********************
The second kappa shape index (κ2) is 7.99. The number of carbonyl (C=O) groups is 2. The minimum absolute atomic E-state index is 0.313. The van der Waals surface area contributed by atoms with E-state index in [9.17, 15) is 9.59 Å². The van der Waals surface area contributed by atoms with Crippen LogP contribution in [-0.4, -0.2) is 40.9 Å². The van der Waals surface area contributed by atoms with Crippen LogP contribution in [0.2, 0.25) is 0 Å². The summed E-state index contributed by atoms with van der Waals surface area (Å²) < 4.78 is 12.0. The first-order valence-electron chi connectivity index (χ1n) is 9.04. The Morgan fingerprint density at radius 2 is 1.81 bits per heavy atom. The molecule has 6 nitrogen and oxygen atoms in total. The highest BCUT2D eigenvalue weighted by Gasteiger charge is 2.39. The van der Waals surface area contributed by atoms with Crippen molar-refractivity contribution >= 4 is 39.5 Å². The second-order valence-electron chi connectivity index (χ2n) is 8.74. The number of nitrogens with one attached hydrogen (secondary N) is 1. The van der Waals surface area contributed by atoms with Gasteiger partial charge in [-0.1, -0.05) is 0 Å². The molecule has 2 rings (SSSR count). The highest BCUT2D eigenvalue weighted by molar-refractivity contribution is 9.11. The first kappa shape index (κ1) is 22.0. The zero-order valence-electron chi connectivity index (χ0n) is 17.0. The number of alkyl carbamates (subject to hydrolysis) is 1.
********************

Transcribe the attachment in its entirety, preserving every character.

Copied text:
The second kappa shape index (κ2) is 7.99. The number of carbonyl (C=O) groups is 2. The minimum absolute atomic E-state index is 0.313. The van der Waals surface area contributed by atoms with E-state index in [9.17, 15) is 9.59 Å². The van der Waals surface area contributed by atoms with Crippen LogP contribution in [-0.4, -0.2) is 40.9 Å². The van der Waals surface area contributed by atoms with Crippen LogP contribution in [0.2, 0.25) is 0 Å². The summed E-state index contributed by atoms with van der Waals surface area (Å²) < 4.78 is 12.0. The first-order valence-electron chi connectivity index (χ1n) is 9.04. The Morgan fingerprint density at radius 2 is 1.81 bits per heavy atom. The molecule has 6 nitrogen and oxygen atoms in total. The highest BCUT2D eigenvalue weighted by Gasteiger charge is 2.39. The van der Waals surface area contributed by atoms with Crippen molar-refractivity contribution >= 4 is 39.5 Å². The second-order valence-electron chi connectivity index (χ2n) is 8.74. The number of nitrogens with one attached hydrogen (secondary N) is 1. The van der Waals surface area contributed by atoms with Gasteiger partial charge in [-0.1, -0.05) is 0 Å². The molecule has 2 rings (SSSR count). The highest BCUT2D eigenvalue weighted by molar-refractivity contribution is 9.11. The first kappa shape index (κ1) is 22.0. The zero-order valence-electron chi connectivity index (χ0n) is 17.0. The number of alkyl carbamates (subject to hydrolysis) is 1.